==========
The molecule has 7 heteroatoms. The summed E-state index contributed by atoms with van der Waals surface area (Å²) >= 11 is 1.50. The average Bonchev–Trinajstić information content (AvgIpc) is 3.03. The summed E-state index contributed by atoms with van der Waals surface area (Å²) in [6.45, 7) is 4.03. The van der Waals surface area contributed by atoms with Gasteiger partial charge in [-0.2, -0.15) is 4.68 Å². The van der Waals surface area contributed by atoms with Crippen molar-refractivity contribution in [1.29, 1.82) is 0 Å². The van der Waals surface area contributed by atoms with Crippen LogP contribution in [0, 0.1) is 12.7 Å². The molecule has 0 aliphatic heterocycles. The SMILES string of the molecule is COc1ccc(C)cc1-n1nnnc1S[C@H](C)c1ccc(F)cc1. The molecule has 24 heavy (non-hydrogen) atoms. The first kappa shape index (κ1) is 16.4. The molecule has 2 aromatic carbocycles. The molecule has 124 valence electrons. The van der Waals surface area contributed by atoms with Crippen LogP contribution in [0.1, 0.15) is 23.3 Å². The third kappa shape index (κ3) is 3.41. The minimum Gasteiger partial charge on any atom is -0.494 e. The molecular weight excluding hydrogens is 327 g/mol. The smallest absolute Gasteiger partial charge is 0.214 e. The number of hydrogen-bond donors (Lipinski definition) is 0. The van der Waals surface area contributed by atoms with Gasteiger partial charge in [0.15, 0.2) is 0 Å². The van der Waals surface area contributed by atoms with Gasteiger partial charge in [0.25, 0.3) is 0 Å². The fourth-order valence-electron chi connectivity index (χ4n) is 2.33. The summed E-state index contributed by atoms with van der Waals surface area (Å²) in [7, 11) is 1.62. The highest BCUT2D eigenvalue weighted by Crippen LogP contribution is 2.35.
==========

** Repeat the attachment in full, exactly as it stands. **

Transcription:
The molecule has 7 heteroatoms. The summed E-state index contributed by atoms with van der Waals surface area (Å²) >= 11 is 1.50. The average Bonchev–Trinajstić information content (AvgIpc) is 3.03. The summed E-state index contributed by atoms with van der Waals surface area (Å²) in [6.45, 7) is 4.03. The van der Waals surface area contributed by atoms with Gasteiger partial charge in [-0.2, -0.15) is 4.68 Å². The van der Waals surface area contributed by atoms with Crippen molar-refractivity contribution in [1.29, 1.82) is 0 Å². The van der Waals surface area contributed by atoms with Crippen LogP contribution in [0, 0.1) is 12.7 Å². The molecule has 0 aliphatic heterocycles. The SMILES string of the molecule is COc1ccc(C)cc1-n1nnnc1S[C@H](C)c1ccc(F)cc1. The molecule has 24 heavy (non-hydrogen) atoms. The first kappa shape index (κ1) is 16.4. The molecule has 2 aromatic carbocycles. The molecule has 124 valence electrons. The van der Waals surface area contributed by atoms with Crippen LogP contribution in [0.1, 0.15) is 23.3 Å². The third kappa shape index (κ3) is 3.41. The minimum Gasteiger partial charge on any atom is -0.494 e. The molecular weight excluding hydrogens is 327 g/mol. The smallest absolute Gasteiger partial charge is 0.214 e. The number of hydrogen-bond donors (Lipinski definition) is 0. The van der Waals surface area contributed by atoms with Gasteiger partial charge in [0.15, 0.2) is 0 Å². The van der Waals surface area contributed by atoms with Gasteiger partial charge in [0.25, 0.3) is 0 Å². The fourth-order valence-electron chi connectivity index (χ4n) is 2.33. The summed E-state index contributed by atoms with van der Waals surface area (Å²) in [7, 11) is 1.62. The highest BCUT2D eigenvalue weighted by Crippen LogP contribution is 2.35.